The Kioxia XG8 arrives as the true successor to the popular XG6 client drive, offering PCIe 4.0 levels of performance with high-capacity options. For OEM use, the XG8 supports optional features such as TCG Opal 2.01 for encryption and also power loss notification. Its conservative design allows for use in laptops, desktops, gaming PCs and more. This drive may not be officially available in retail, but it is a suitable choice in a new machine and should be compared to other high-end PCIe 4.0 SSDs.
The XG8 comes with new hardware - that is, a new controller and new flash - and promises better performance. Kioxia shows random and sequential performance improvements of between 169 and 253% in terms of IOPS and MBps, respectively. Other features make it useful for client environments which could include workstations, as well. It will be interesting to see how it holds up against the best SSDs.
|Capacity (User / Raw)||512GB / 512GB||1024GB / 1024GB||2048GB / 2048GB||4096GB / 4096GB|
|Form Factor||M.2 2280||M.2 2280||M.2 2280||M.2 2280|
|Interface / Protocol||PCIe 4.0 x4||PCIe 4.0 x4||PCIe 4.0 x4||PCIe 4.0 x4|
|Flash Memory||112-Layer Kioxia BiCS5 TLC||112-Layer Kioxia BiCS5 TLC||112-Layer Kioxia BiCS5 TLC||112-Layer Kioxia BiCS5 TLC|
|Sequential Read||7,000 MBps||7,000 MBps||7,000 MBps||7,000 MBps|
|Sequential Write||5,000 MBps||5,600 MBps||5,800 MBps||5,800 MBps|
|Security||TCG Opal 2.01 Optional||TCG Opal 2.01 Optional||TCG Opal 2.01 Optional||TCG Opal 2.01 Optional|
The Kioxia XG8 is available in 512GB, 1TB, 2TB and 4TB sizes. It is particularly nice to see a 4TB option as TLC drives still often tap out at 2TB. The flash may help here as BiCS5 is known to be available in 1Tb dies, as on the 8TB Sabrent Rocket 4 Plus. However, the 4TB model is double-sided with more NAND packages, so this is not absolutely necessary. The XG8 can hit up to 7.0/5.8 GBps for sequential read and write and 900K/620K random read and write IOPS. Kioxia backs the drive with a 5-year warranty without any official TBW rating (as this is an OEM product). The KG8 is also NVMe 1.4 compliant.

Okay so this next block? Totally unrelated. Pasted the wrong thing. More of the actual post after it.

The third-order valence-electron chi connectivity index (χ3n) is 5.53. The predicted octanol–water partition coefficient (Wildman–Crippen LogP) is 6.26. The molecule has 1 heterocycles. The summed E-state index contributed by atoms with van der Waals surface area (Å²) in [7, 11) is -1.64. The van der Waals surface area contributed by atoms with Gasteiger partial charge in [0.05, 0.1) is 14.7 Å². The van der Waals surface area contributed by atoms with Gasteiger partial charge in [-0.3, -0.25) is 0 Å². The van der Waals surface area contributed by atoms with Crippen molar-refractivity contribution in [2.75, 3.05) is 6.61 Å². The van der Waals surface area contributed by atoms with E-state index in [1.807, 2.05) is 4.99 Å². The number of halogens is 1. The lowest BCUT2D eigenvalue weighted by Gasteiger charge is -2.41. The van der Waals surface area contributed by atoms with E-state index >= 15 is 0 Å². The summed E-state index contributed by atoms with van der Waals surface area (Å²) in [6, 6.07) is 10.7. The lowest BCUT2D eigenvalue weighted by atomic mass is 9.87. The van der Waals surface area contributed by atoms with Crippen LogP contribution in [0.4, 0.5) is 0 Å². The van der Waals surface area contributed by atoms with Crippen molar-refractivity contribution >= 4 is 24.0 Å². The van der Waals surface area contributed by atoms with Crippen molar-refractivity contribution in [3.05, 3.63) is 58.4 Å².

The XG8 has an option with TCG Opal 2.01 support for each capacity which enables the Self-Encrypting Drive (SED) capability. This may be useful for client drive environments. The XG8 also supports power loss notification (PLN) through a PCIe sideband signal. This allows the drive to flush its data to non-volatile media before power loss through host initialization. This is not the same as power loss protection (PLP), which uses a battery or capacitor to protect data-in-flight. However, theoretically, PLN could be used with off-module PLP (OMP) to add this functionality.
Software and Accessories
The XG8 does not offer much in the way of software or accessories, which isn't uncommon for client SSDs. We recommend Macrium Reflect Free if you need to clone or image your existing drive. Other applications, such as CrystalDiskInfo, can offer more information about the drive and its health status.
A Closer Look
The XG8 is covered by a single, bright label with minimal information. Underneath this we see the controller flanked by two NAND packages on one side and a DRAM package on the other. The drive is single-sided, which is nice for some applications. It is worth noting that this drive is double-sided at 4TB.
Kioxia claims that this is a proprietary controller, which makes sense as it follows in the footsteps of the XG5 and XG6. This is an eight-channel controller capable of getting the most out of a PCIe 4.0 interface. Kioxia’s Exceria line has used variations of Phison’s E12 controller instead.
The DRAM is Nanya’s NT6AN512T32AV-J2. This is LPDDR4, a low power form of DRAM, in a 512MB x 32b configuration. This makes it effectively 16Gb or 2GB which is a good amount for a 2TB drive.
These are 8Tb or 1TB packages consisting of 112-layer BiCS5 TLC dies. This flash can also be found on the 1TB Kioxia BG5, which has a single package. There’s not too much to say about this flash. Even though it has a generational disadvantage versus Micron’s 176-layer TLC, it has proven to be quite good in drives like the WD SN770. The maturity of the architecture has its benefits in OEM products, too.
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Thank you for the review!
Regarding the 3DMark benchmark, in this review, the WD Black SN850X is ahead of the SK hynix Platinum P41. But in the SN850X review, back in August, this was not the case. What happened ?
Link to the SN850X review: